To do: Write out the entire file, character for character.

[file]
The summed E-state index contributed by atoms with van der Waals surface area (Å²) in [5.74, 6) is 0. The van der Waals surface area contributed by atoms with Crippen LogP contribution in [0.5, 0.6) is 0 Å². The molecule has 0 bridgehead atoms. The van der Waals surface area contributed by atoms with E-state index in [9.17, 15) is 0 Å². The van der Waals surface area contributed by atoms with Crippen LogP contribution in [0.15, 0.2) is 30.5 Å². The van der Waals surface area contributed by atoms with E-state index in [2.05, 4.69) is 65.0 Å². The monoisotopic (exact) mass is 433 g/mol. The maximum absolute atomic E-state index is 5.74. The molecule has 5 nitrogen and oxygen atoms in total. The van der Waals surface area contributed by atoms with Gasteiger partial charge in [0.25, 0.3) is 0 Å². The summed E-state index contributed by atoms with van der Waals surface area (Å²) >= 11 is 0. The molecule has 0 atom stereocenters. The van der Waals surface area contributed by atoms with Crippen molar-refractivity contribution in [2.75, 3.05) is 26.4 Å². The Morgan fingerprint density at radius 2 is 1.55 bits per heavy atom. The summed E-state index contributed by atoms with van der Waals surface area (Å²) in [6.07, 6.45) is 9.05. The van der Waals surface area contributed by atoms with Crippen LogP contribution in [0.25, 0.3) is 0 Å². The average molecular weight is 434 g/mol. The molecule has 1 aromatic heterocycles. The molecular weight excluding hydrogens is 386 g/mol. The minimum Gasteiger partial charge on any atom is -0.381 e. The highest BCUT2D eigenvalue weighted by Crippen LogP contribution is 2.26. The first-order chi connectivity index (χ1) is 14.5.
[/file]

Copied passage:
The summed E-state index contributed by atoms with van der Waals surface area (Å²) in [5.74, 6) is 0. The van der Waals surface area contributed by atoms with Crippen LogP contribution in [0.5, 0.6) is 0 Å². The molecule has 0 bridgehead atoms. The van der Waals surface area contributed by atoms with E-state index in [9.17, 15) is 0 Å². The van der Waals surface area contributed by atoms with Crippen LogP contribution in [0.15, 0.2) is 30.5 Å². The van der Waals surface area contributed by atoms with E-state index in [2.05, 4.69) is 65.0 Å². The monoisotopic (exact) mass is 433 g/mol. The maximum absolute atomic E-state index is 5.74. The molecule has 5 nitrogen and oxygen atoms in total. The van der Waals surface area contributed by atoms with Gasteiger partial charge in [0.25, 0.3) is 0 Å². The summed E-state index contributed by atoms with van der Waals surface area (Å²) >= 11 is 0. The molecule has 0 atom stereocenters. The van der Waals surface area contributed by atoms with Crippen molar-refractivity contribution in [2.75, 3.05) is 26.4 Å². The Morgan fingerprint density at radius 2 is 1.55 bits per heavy atom. The summed E-state index contributed by atoms with van der Waals surface area (Å²) in [6.07, 6.45) is 9.05. The van der Waals surface area contributed by atoms with Crippen LogP contribution in [0.25, 0.3) is 0 Å². The average molecular weight is 434 g/mol. The molecule has 1 aromatic heterocycles. The molecular weight excluding hydrogens is 386 g/mol. The minimum Gasteiger partial charge on any atom is -0.381 e. The highest BCUT2D eigenvalue weighted by Crippen LogP contribution is 2.26. The first-order chi connectivity index (χ1) is 14.5.